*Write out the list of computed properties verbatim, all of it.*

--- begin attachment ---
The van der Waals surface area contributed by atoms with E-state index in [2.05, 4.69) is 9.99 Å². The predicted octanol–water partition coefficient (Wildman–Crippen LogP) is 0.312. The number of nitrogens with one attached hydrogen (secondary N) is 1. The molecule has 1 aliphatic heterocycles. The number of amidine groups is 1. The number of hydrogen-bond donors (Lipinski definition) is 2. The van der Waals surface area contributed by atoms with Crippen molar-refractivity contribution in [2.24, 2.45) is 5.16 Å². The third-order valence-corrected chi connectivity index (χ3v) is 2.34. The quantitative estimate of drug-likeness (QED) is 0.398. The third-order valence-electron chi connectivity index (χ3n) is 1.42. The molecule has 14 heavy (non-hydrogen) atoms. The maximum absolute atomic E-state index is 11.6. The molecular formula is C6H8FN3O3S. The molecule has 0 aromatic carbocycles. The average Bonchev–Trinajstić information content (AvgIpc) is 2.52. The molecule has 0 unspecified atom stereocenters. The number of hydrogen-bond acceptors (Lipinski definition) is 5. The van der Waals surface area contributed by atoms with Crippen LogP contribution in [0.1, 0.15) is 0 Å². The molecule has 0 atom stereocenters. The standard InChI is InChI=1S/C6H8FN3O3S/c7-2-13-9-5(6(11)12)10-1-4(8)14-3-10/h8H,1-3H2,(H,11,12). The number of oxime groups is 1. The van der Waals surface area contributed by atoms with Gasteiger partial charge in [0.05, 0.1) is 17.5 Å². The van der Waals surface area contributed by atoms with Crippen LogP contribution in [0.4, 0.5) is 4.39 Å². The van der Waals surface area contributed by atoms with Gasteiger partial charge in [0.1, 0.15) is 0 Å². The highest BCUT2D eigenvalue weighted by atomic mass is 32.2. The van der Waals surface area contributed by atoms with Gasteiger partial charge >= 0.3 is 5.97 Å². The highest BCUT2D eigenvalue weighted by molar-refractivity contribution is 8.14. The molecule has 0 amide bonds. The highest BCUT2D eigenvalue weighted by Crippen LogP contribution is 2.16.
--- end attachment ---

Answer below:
The van der Waals surface area contributed by atoms with E-state index in [2.05, 4.69) is 9.99 Å². The predicted octanol–water partition coefficient (Wildman–Crippen LogP) is 0.312. The number of nitrogens with one attached hydrogen (secondary N) is 1. The molecule has 1 aliphatic heterocycles. The number of amidine groups is 1. The number of hydrogen-bond donors (Lipinski definition) is 2. The van der Waals surface area contributed by atoms with Crippen molar-refractivity contribution in [2.24, 2.45) is 5.16 Å². The third-order valence-corrected chi connectivity index (χ3v) is 2.34. The quantitative estimate of drug-likeness (QED) is 0.398. The third-order valence-electron chi connectivity index (χ3n) is 1.42. The molecule has 14 heavy (non-hydrogen) atoms. The maximum absolute atomic E-state index is 11.6. The molecular formula is C6H8FN3O3S. The molecule has 0 aromatic carbocycles. The average Bonchev–Trinajstić information content (AvgIpc) is 2.52. The molecule has 0 unspecified atom stereocenters. The number of hydrogen-bond acceptors (Lipinski definition) is 5. The van der Waals surface area contributed by atoms with Crippen LogP contribution in [0.1, 0.15) is 0 Å². The molecule has 0 atom stereocenters. The standard InChI is InChI=1S/C6H8FN3O3S/c7-2-13-9-5(6(11)12)10-1-4(8)14-3-10/h8H,1-3H2,(H,11,12). The number of oxime groups is 1. The van der Waals surface area contributed by atoms with Gasteiger partial charge in [0.05, 0.1) is 17.5 Å². The van der Waals surface area contributed by atoms with Crippen LogP contribution in [0.4, 0.5) is 4.39 Å². The van der Waals surface area contributed by atoms with Gasteiger partial charge in [0.1, 0.15) is 0 Å². The highest BCUT2D eigenvalue weighted by atomic mass is 32.2. The van der Waals surface area contributed by atoms with Gasteiger partial charge >= 0.3 is 5.97 Å². The highest BCUT2D eigenvalue weighted by molar-refractivity contribution is 8.14. The molecule has 0 amide bonds. The highest BCUT2D eigenvalue weighted by Crippen LogP contribution is 2.16.